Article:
- The average income of older individuals is $23,394.
Social Security is projected to run out of money by 2030 to 2070. (Mitchell, 1996; Richards, 1997) This pushes for the necessity to save for retirement because the life expectancy of Social Security is not assured.
In 2019, it was discovered that 21% of Americans have little to no retirement savings in their banks. The Economic Policy Institute found that the retirement savings problem is worse for millennials. Six out of ten individuals have no retirement savings at all. It is more than half the millennial population.
Retirement Crisis Statistics
Forbes, CNBC, and numerous news outlets have released the retirement crisis we are facing.
According to a report by the Wall Street Journal, around 10,000 baby boomers turn 65 every day. They’re reaching this age in the worse financial state than the previous generation.
One out of five individuals has nothing saved for retirement or emergencies. The data collected by the BankRate and GoBankingRates surveys are enough to indicate a colossal retirement crisis.
Even with private savings, Social Security, and pensions, individuals will still be faced with a retirement crisis.
The average 401k value adjusted with inflation is $58,035. If an individual plans to retire at the age of 65 and expect to live until 85, then every year, it is around $2,901.75. Social Security pays an average of $17,634.24 per year.
Private pensions pay an average of $9,376 per year. If we add the pension, social security, and personal savings, the total retirement income is $29,911.99 per year.
An individual can barely get through 12 months of living expenses and probable emergency expenses with $29,911.99. A maximum of $2,492.67 per month is the standard expense to make it through the year safely. This will put individuals into a retirement crisis if retirement plans are not adequately done beforehand.
Average Retiree Net Worth Statistics
According to the Health and Retirement Survey in the late 1990s, more than 50% of households have less than $6,000 in financial wealth, and 25% of households have less than $30,000 in total net worth by the age of 51-61. The same survey discovered that the respondents are coming into the age of retirement, with only a net worth of $100,000 – $110,000.
According to Wolff in 2000, rich people experience a 17% growth in their net worth as they retire while 95% of the population who are not on the wealthy side experience a decline in net worth as they retire.
Housing wealth can be a significant contributor to total net worth (Wakita et al. 2000), and better net worth is a huge source of retirement income. Housing wealth constitutes most of the total net worth of the lesser wealthy percentage of the population. It can reach up to 73% of their total net worth. The wealthy people only have a small housing wealth percentage of 6%, constituting their total net worth.
Age is closely related to the total net worth because wealth grows over time. The oldest cohort can generate more significant asset accumulation. The youngest cohorts, however, creates greater expected reliance on their savings or personal assets because the reliance on Social Security is unsure.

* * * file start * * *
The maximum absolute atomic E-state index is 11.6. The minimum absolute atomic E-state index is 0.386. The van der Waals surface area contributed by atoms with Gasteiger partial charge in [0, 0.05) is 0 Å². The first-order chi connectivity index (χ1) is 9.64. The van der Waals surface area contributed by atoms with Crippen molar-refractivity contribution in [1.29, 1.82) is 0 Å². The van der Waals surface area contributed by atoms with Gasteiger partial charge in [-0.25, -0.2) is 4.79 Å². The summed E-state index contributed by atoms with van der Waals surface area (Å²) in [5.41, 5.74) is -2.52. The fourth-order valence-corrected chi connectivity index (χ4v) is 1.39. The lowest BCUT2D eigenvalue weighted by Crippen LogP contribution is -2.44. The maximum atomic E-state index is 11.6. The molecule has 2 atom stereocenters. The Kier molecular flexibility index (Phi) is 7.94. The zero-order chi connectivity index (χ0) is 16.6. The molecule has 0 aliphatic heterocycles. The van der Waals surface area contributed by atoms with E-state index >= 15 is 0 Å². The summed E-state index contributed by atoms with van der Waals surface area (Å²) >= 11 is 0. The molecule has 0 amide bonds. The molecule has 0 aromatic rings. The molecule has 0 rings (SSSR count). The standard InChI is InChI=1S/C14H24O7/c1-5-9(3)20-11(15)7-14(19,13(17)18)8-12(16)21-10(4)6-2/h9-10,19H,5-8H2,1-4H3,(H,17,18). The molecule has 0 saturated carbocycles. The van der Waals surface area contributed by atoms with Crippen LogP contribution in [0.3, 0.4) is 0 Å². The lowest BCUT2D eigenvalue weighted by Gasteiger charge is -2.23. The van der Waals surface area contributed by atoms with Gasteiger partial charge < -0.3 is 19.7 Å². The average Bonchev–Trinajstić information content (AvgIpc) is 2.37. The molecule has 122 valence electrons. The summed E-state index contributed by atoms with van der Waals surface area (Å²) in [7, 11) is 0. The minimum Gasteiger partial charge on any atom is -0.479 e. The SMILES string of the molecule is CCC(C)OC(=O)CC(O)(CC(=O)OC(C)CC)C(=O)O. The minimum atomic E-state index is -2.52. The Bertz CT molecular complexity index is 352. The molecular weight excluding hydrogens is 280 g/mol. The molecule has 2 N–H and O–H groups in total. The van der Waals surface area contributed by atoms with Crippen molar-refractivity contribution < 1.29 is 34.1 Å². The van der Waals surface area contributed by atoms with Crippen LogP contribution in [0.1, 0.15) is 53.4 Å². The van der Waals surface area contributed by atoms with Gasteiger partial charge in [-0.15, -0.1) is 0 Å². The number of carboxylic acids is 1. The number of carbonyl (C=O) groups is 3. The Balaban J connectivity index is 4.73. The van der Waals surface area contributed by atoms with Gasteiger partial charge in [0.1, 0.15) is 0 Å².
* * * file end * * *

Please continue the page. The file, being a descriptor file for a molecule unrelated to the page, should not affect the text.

Marriage also enhances total net worth because of the pooled resources and economies. Married individuals, therefore, have more likely better financial resources and stability for their retirement needs. However, the more children in a household, the more the savings and total net worth will decrease.
Over time, there is an increase in the average net worth of retirees. In 1989, the average net worth of retirees was $509,000, while in 2001 it was $782,000. In 2016, the average retiree net worth reached more than $1 million.
Dan, A.A. (2004). What are People Doing to Prepare for Retirement? Structural, Personal, Work, and Family Predictors of Planning. Retrieved from https://etd.ohiolink.edu/!etd.send_file?accession=case1079241195&disposition=inline
Johnstone, A. (2019). GEN WHEN? Who are Millennials, Baby Boomers, and Generation Z? Generation groups explained. Retrieved from https://www.thesun.co.uk/fabulous/5505402/millennials-baby-boomers-generation-groups-z-y-x-explained/
ASW, R., Zapolsky S. (2004). Baby Boomers Envision Retirement II: Survey of Baby Boomers’ Expectations for Retirement. AARP Knowledge Management. AARP Research. Retrieved from https://www.aarp.org/work/retirement-planning/info-2004/aresearch-import-865.html
Hopkins, J., Littell, D. (2017). 2017 RICP® Retirement Income Literacy Survey. American College, New York Life Center for Retirement Income. Retrieved from http://retirement.theamericancollege.edu/sites/retirement/files/2017_Retirement_Income_Literacy_Report.pdf
Retrieved from http://www.pensionrights.org/publications/statistic/why-pensions-are-important-sources#socialsecurity
Orzechowski, S. & Sepielli, P. (May 2003). Net worth and asset ownership of households: 1998 and 2000. Household Economic Studies. A report issued by the U.S. Census Bureau: Washington DC.
Wakita, S., Fitzsimmons, V.S., & Liao, T.F. (2000). Wealth: Determinants of savings net worth and housing net worth of pre-retired households. Journal of Family and Economic Issues, 21(4), 387-418.